Baryulgil, New South Wales: Travel guide and things to do

Baryulgil (pronounced Bay-ul-gil), like Malabugilmah, is a tiny Aboriginal settlement located 72 km north-west of Grafton, 112 km from Casino and 712 km north-east of Sydney. It is not easy to reach. From Grafton it is necessary to head north on Summerland Way, towards Casino. Just past Koolkhan branch north-west to Mountain View and beyond to Coaldale (38 km from Grafton) and Baryulgil.

Coaldale and Baryulgil are located on a line of road surveyed in 1859. The residents of Grafton funded this survey in order to establish a new dray route from Tenterfield via Tabulam due to concerns at the growing tendency of woolgrowers to cart their produce to Lawrence.

The first property in the vicinity was the enormous 'Yulgilbar' run, established as 'Swanlea' at the end of the 1830s by Edward and Frederick Ogilvie, the sons of William Ogilvie (see entry on Denman). It covered 58 000 acres by 1848.

Edward returned from a trip to England in 1859 with German craftsmen and a vision of a major homestead. Yulgilbar Castle was built between 1860 and 1866 and incorporated chandeliers, an Italian fountain and stone lions. The Governor, Earl Belmore, stayed there in 1869. Edward died in 1896 and the Castle began to decay. The furniture and effects were auctioned off in 1932. It has since been renovated and is a private home, not open to the public.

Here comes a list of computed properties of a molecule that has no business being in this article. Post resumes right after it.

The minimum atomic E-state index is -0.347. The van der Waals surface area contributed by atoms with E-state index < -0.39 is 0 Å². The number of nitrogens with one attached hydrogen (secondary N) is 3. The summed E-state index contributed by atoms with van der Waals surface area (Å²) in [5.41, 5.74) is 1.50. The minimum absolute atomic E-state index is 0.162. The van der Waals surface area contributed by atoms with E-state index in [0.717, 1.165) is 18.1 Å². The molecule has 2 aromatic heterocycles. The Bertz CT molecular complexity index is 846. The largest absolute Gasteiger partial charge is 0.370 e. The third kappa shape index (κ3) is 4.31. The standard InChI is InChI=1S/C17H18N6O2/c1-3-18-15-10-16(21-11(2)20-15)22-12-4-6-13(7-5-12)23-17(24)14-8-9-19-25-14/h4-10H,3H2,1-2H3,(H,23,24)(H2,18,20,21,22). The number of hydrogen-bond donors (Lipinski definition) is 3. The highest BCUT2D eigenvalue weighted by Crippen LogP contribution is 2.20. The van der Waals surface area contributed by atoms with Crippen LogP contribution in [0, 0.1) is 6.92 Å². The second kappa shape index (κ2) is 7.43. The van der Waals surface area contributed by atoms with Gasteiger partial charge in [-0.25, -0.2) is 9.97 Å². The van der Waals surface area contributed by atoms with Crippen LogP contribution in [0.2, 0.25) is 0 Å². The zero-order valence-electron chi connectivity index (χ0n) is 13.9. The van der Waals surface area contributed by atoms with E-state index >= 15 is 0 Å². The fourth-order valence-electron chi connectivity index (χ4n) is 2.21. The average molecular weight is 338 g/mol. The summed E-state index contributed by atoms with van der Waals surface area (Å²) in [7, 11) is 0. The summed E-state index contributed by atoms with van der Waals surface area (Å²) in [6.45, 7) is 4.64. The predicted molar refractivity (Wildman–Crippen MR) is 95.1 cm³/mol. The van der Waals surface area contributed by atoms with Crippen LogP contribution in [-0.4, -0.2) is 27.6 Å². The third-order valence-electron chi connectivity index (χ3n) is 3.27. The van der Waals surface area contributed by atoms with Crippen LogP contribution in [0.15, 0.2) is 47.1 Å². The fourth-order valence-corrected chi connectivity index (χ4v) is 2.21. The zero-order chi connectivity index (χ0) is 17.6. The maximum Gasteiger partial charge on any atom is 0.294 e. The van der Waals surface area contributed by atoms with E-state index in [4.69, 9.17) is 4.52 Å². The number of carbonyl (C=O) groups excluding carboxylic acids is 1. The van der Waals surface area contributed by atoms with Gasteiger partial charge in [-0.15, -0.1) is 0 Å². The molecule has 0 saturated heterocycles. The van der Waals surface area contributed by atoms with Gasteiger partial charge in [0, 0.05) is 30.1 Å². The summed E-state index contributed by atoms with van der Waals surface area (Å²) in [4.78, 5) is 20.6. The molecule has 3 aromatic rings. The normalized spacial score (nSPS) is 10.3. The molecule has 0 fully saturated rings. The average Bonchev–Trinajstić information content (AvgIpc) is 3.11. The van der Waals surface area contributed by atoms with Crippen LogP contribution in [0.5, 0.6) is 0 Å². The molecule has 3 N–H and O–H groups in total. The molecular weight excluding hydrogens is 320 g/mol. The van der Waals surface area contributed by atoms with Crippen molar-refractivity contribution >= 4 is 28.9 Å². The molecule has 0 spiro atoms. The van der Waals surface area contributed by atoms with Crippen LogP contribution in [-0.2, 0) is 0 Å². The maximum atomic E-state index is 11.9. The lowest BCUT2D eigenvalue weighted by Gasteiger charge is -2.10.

Goldrushes to Lionsville and Solferino, west of Baryulgil, took place in 1872-73 and mining continued until the early 1890s when prospectors were drawn to new finds in Western Australia. Coaldale was proclaimed as a village in 1885.

Asbestos mines operated at Baryulgil from the early 1940s until closing in 1979; a legacy which has left the small town and its inhabitants and water supply polluted with asbestos. The mines were worked mostly by the Bunjalung people, the original inhabitants of the area. They began legal action against the mineowners in the 1980s.

Baryulgil is essentially an Aboriginal community of some 200 people with a further 250 at the nearby Malabugilmah, a settlement set up to relocate some of the old workforce away from the asbestos pollution.

Coaldale, 34 km south-east, is situated in an attractive valley, surrounded by beef cattle country. There are picnic tables and toilets near the old school building and the memorial hall.